The use of fossil fuels, such as the gasoline we put in our cars, emits large amounts of carbon dioxide into the atmosphere. Styrofoam, which is commonly used in packing and shipping, is made from fossil fuels. This means that the more we use styrofoam, the more carbon dioxide is being emitted into the atmosphere.
However, plants can take carbon dioxide out of the atmosphere and store it in the soil or in the plant itself. Plant matter has been used by humans in many ways, such as wood for a house or to make paper. Therefore, plant matter can be a good replacement for styrofoam and to take carbon out of the air. Plant matter is mainly made up of cellulose, hemicellulose, and lignin. Cellulose makes up 30-50% of a plant and it’s what gives a plant its structure. It is lightweight but has a high strength to weight ratio, making it strong and durable. It also has high tensile strength, meaning under tension or stretching, it will not break. These properties make cellulose a good structural material. Also, unlike styrofoam, cellulose is biodegradable and can be broken down by bacteria, fungi, and other decomposers.
Scientists have been researching more ways to use cellulose. They have found that cellulose can be broken down into very small components, called nanocrystals. Nanocrystals are separated from cellulose to isolate the strongest and most useful part of the cellulose. This means that nanocrystals have other properties that are not found in cellulose. For example, nanocrystals are strong and have low thermal conductivity. Nanocrystals could be used to make biofoam, which could replace materials such as styrofoam made from fossil fuels.Edit Summary
“The hierarchical structure of a tree may be described as follows, from the macroscale to the nanoscale (Figure 1): a whole tree can be up to 100 m, the cross section contains structures on the centimeter scale, growth rings are measured in millimeters, the cellular anatomy is tens of micrometers, the configuration of hemicelluloses and lignin in the cellulose microfibrils measure tens of nanometers, and the molecular structure of cellulose is nanometric.
Cellulose fibrils are structural entities formed through a cellular manufacturing process, cellulose biogenesis, stabilized by hydrogen bonds and van der Waals forces. The fibrils contain crystalline and amorphous regions, with the latter being preferably degraded to release nanoscale components from the cellulose source by mechanical, chemical, or a combination of mechanical, chemical, and enzymatic processes…
Intermolecular hydrogen bonding creates fibrillar structures and semicrystalline packing, which governs the physical properties of cellulose: namely its high strength and flexibility.”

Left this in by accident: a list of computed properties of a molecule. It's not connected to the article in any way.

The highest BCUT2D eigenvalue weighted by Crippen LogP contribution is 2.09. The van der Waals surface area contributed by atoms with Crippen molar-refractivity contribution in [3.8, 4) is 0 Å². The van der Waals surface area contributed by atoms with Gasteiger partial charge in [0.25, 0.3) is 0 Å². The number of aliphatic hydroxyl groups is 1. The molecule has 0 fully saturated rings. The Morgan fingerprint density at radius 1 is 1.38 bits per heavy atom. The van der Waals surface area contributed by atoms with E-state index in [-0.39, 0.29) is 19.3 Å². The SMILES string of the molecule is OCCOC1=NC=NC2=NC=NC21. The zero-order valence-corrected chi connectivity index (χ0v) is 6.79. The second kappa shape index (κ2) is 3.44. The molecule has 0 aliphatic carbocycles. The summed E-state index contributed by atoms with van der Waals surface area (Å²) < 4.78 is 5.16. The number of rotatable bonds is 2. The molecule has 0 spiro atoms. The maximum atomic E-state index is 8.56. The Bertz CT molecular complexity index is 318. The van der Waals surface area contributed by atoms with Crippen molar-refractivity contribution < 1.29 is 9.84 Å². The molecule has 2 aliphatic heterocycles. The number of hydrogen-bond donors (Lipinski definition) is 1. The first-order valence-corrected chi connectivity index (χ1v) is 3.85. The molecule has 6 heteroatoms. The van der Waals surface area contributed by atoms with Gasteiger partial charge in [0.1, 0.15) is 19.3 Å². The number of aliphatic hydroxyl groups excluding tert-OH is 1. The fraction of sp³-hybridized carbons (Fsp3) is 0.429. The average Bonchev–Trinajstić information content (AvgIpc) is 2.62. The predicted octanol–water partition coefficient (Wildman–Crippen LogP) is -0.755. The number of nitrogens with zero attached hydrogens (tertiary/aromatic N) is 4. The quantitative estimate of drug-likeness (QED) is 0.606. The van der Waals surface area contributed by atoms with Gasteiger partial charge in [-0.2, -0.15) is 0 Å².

“Nanocellulose, which is either isolated from plant matter or biochemically produced in a lab, holds many of the desirable properties for which cellulose is known, including low density, nontoxicity, and high biodegradability. But it also holds unique properties, such as high mechanical strength, reinforcing capabilities, and tunable self-assembly in aqueous media, arising from its unique shape, size, surface chemistry, and high degree of crystallinity.”
Nanocellulose, a versatile green platform: From biosources to materials and their applications.Chemical ReviewsNovember 7, 2018
“Environmentally friendly, sustainable, and high-performance thermal insulators are in high demand. Petroleum- based insulator foams usually have high thermal conductivity and pose health hazards. Here, we report ultralight composite foams that are highly strong, elastic, and super-insulating. The foams are composed of nanocrystalline cellulose (NCC) (74 wt%), polyvinyl alcohol (7.5 wt%), and a crosslinking agent (18.5 wt%).”
Strong ultralight foams based on nanocrystalline cellulose for high-performance insulation.Carbohydrate PolymersApril 25, 2019
“In each region, the cell wall has three major components: cellulose microfibrils (with characteristic distributions and organiza- tion), hemicelluloses, and a matrix or encrusting material, typically pectin in primary walls and lignin in secondary walls (Panshin and deZeeuw 1980). In a general sense, cel- lulose can be understood as a long string-like molecule with high tensile strength; microfibrils are collections of cellulose molecules into even longer, stronger thread-like macromole- cules. Lignin is a brittle matrix material. The hemicelluloses are smaller, branched molecules thought to help link the lignin and cellulose into a unified whole in each layer of the cell wall.”